When I was little, my mom started the tradition for our family of celebrating Christmas they way they do all around the world, basically we celebrated as many different ways as possible. We celebrated Scandinavian Christmas, English Christmas, German Christmas, Russian Christmas, even Hannukah which isn’t Christmas, but does happen in December.
Most of the year, I’m a pretty lazy mom as far as celebrating stuff goes. My kids do not get big elaborate birthday parties. All the other holidays get maybe a special dessert and we get together with extended family or friends for a fun afternoon, but that is it. There have been years when for Halloween I bought a bag of candy and we stayed home and watched a movie.
However, in December, I go all out, sort of. I still try to keep it sane, because I’m only human, after all. Here is my plan for this year.
December 1: Decorate the Christmas Tree. Make an advent calendar. (Looks like once again I do not have something beautifully sewn or quilted, so we’ll be doing the paper chain with 24 links, one to be removed each day. Maybe in January we’ll have a blizzard and I’ll get one quilted.)
December 2: First Sunday of Advent. Advent is celebrated all around the world. The word literally means “coming”. It helps us stay focused on Christ and prepare for his coming. On each of the four Sundays before Christmas, we will be reading from the prophesies of Isaiah and other prophets who testified of Christ. We’ll light a candle and read from the scriptures words of light. The first Sunday is the Sunday of Hope. We’ll be reading scriptures that focus on hope, both the hope Christ brings and the hope of the people who watched for his coming for ages:
Isaiah 9: 2, 6-7, Jacob 4:4, Moroni 7:41, Mosiah 16:6-9,
We’ll sing “Oh come, Oh come Emmanuel” as a family
December 3: For family home evening, we will put out our nativity scenes. Italian nativity sets are called presepio. We will also set out a small empty wooden manger. As the children do acts of kindness for others, they can add a piece of straw to the manger in preparation for the arrival of baby Jesus.
December 6: Saint Nicolas Day In the Netherlands and Belgium, children put out their shoes on December 5, with perhaps carrots or hay for St. Nicolas’ horse. Saint Nicolas fills our shoes with nuts & sweets and perhaps small gifts. Read the story of St. Nicolas here.
December 8: The first day of Hannukah. We’ll play the dredel game and eat potato latkes (pancakes) and jelly doughnuts.
December 9: Second Sunday of Advent, the Sunday of Preparation & Peace
Luke 1:26-38, Isaiah 11:1-4, Isaiah 52:7
We’ll sing “Oh Come All Ye Faithfull.”
December 10: for family home evening, we’ll go caroling to our neighbors as they do in England. When we get home, we will not burn a Yule Log (as we have no fire place) but we will eat a Yule Log nougat candy. (A disgustingly sweet confection that my dear husband’s family always ate, so he is nostalgic about it.)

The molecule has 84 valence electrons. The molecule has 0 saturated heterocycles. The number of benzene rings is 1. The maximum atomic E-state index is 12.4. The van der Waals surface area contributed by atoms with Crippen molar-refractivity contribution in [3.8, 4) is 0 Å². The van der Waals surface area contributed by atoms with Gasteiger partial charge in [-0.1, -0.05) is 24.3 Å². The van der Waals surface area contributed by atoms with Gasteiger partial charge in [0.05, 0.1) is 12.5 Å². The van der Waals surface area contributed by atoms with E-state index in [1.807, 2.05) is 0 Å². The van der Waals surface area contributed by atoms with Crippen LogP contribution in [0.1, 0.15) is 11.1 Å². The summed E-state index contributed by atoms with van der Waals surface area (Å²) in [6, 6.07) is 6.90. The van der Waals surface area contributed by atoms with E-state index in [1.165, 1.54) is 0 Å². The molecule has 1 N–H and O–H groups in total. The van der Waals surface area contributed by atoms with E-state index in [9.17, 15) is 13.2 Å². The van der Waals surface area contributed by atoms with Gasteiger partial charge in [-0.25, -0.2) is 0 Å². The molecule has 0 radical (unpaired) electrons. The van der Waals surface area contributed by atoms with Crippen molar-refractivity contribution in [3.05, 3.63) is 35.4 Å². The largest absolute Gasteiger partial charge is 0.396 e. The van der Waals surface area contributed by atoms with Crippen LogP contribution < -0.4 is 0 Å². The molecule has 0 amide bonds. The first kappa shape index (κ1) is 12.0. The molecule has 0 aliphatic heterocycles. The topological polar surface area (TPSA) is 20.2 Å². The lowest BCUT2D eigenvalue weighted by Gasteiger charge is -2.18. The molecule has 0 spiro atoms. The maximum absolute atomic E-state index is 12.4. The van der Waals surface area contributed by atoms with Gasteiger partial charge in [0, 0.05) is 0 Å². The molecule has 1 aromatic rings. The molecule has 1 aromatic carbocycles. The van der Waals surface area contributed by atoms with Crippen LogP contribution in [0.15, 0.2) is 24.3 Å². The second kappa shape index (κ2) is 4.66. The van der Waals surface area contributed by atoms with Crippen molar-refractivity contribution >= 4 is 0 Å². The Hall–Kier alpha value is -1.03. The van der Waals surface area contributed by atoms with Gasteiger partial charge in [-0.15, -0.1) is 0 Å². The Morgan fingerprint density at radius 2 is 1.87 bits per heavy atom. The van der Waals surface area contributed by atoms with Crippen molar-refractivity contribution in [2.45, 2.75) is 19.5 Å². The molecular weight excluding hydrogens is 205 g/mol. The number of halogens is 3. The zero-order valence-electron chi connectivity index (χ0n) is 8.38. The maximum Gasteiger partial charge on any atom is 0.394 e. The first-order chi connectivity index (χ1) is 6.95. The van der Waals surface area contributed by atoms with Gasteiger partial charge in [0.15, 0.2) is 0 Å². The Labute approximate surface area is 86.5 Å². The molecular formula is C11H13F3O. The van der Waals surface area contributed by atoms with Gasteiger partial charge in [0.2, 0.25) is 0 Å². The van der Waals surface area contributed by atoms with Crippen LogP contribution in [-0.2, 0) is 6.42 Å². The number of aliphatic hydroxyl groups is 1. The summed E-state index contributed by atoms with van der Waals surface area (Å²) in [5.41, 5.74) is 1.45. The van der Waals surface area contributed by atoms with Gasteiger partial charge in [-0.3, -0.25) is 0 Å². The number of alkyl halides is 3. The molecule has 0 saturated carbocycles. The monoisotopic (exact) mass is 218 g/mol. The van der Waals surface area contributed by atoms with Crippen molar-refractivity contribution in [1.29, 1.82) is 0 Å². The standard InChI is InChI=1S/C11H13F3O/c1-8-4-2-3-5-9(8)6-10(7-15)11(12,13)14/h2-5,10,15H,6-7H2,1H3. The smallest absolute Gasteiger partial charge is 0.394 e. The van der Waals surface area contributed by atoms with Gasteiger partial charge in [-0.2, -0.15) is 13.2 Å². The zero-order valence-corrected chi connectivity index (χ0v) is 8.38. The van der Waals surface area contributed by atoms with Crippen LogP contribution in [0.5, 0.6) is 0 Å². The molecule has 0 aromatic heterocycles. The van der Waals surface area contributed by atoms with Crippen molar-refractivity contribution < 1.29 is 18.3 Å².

December 13: Santa Lucia Day. The children of our house will get up early and led by their oldest sister, bring hot chocolate and cinnamon rolls
in procession to their parent’s bedroom, where we will have a lovely “surprise” breakfast all together.
December 16: Third Sunday of Advent, the Sunday of Joy.
Isaiah 12:2-5, Mosiah 3:3-12,
We’ll sing “Joy to the World” of course.
December 17: For family home evening, we’ll make some special birdseed treats to hang in our front yard as they do in Norway.
December 23: Fourth Sunday of Advent, the Sunday of Love.
John 3:16, Isaiah 49:13-16, Moroni 7:47-48,
We’ll sing “Angels we have heard on High.”
Also, we have the Dear Husband’s family coming over for a big Christmas dinner. I’m planning to have a pinata as they do in Mexico
December 24: Christmas Eve
we will read Luke chapter 2 and sing “Away in a Manger.”
December 25: Regular old American Santa Claus will have left presents (always including fruit & toothbrushes) in our stockings. We’ll give gifts to each other. We’ll eat cold cereal and no doubt have a big Christmas feast with my extended family that afternoon.
December 26: Boxing Day We’ll do something of service, perhaps take food to someone in need or something…not sure yet.
New Year’s Eve: We have our Good Riddance Party!
New Year’s Day: We eat Hoppin’ Jon Soup and Rice Pudding. Whoever finds the almond in their pudding gets good luck for the whole year. (Yugoslavia)
January 6: Three Kings’ Day We set out our shoes again as they do in Spain, this time with straw for the camels of the Three Magi. They leave us a present, usually a new journal for the new year 🙂
On all the inbetween days, we’ll be reading Christmas stories, watching as many different versions of Charles Dickens “A Christmas Carol” as we possibly can, and making presents for each other and for our friends. It will be grand.